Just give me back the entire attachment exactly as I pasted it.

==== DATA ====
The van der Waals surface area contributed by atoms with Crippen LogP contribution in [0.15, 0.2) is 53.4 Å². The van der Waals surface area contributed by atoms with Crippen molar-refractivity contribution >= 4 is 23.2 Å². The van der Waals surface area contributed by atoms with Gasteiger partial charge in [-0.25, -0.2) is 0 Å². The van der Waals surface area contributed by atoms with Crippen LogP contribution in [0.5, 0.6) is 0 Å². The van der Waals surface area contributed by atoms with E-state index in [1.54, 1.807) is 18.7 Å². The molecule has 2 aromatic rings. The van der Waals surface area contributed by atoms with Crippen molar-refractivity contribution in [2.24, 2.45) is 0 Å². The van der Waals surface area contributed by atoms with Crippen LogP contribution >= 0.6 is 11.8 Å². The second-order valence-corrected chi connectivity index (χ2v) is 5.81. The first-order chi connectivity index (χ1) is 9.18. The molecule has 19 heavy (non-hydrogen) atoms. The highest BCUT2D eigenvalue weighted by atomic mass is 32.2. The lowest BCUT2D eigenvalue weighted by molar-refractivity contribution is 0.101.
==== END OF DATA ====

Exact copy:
The van der Waals surface area contributed by atoms with Crippen LogP contribution in [0.15, 0.2) is 53.4 Å². The van der Waals surface area contributed by atoms with Crippen molar-refractivity contribution >= 4 is 23.2 Å². The van der Waals surface area contributed by atoms with Gasteiger partial charge in [-0.25, -0.2) is 0 Å². The van der Waals surface area contributed by atoms with Crippen LogP contribution in [0.5, 0.6) is 0 Å². The van der Waals surface area contributed by atoms with E-state index in [1.54, 1.807) is 18.7 Å². The molecule has 2 aromatic rings. The van der Waals surface area contributed by atoms with Crippen molar-refractivity contribution in [2.24, 2.45) is 0 Å². The van der Waals surface area contributed by atoms with Crippen LogP contribution >= 0.6 is 11.8 Å². The second-order valence-corrected chi connectivity index (χ2v) is 5.81. The first-order chi connectivity index (χ1) is 9.18. The molecule has 19 heavy (non-hydrogen) atoms. The highest BCUT2D eigenvalue weighted by atomic mass is 32.2. The lowest BCUT2D eigenvalue weighted by molar-refractivity contribution is 0.101.